Imagine a world where the mind has been digitized, where every man, woman and child in the universe has been downloaded into a "cortical stack" that sits in the spine and runs whatever body it's attached to, whether it be the body a person was born in, a genetically-engineered and boosted custom form-- or someone else's body entirely.
In the world of Richard K. Morgan's "Altered Carbon", Takeshi Kovacs is an ex-envoy (think well respected super-soldier) that ends up caught in the web of a massive conspiracy between two ageless members of the upper crust of high technocracy on the cradle world of Earth. The book is amazing-- part detective thriller, part action and mystery, and all sci-fi, "Altered Carbon" is a masterpiece of vivid and eye-snaring imagery. Offering everything from the luxurious fighting arenas of the rich and chic to the shanty towns and wrecked landmarks of San Francisco's future underside, Takeshi Kovacs' world is well fleshed out, and you can't help but feel like a part of it. Even the characters are well written-- this book sold the whole author for me. Richard K. Morgan is a genius.
Don't be scared by the size of this book though-- weighing in at just over five hundred pages, it can look like a daunting read, but "Altered Carbon" will grab you and keep you locked into it's pages so firmly you won't look up to see what's going on around you until you've finished it. It's smooth, slick and altogether gritty in a very film noir kind of way, with all the originality and inventiveness we've come to expect from excellent writers, writers who last through the test of time. I give this one a solid five stars out of five, even though it deserves at least ten.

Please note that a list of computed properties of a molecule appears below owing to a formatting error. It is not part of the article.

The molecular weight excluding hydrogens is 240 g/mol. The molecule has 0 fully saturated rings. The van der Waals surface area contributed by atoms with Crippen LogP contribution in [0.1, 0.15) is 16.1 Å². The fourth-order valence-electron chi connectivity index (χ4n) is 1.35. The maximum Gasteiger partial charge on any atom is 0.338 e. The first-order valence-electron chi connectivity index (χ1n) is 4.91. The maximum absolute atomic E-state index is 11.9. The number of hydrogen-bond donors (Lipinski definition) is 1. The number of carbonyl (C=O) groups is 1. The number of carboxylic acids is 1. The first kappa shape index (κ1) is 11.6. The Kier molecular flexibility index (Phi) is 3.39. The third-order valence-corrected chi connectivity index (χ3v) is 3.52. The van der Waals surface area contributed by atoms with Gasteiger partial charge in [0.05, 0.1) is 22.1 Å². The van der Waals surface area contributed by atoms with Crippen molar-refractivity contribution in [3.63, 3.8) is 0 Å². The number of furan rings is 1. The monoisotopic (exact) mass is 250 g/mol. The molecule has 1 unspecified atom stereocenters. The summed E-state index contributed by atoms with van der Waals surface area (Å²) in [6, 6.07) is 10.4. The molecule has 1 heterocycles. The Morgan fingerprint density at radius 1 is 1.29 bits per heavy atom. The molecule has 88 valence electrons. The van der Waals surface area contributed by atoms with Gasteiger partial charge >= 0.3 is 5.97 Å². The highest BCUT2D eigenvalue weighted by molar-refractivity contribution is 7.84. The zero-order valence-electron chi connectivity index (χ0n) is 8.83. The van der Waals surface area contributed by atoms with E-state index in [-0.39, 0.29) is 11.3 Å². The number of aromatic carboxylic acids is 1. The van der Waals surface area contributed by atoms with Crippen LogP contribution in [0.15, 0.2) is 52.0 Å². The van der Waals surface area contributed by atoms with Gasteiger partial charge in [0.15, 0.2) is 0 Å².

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Compiled here are 101 great ideas to get you inspired and working on your next writing project. Want to tell a story, but have no idea where to start? That’s where writing prompts come in.
“Have you built your ship of death, O have you?”
In all, it’s a magnificent piece, one that, while short, conveys some very important solutions for social problems that even members of modern society have difficulty dealing with. Cahan skillfully communicates...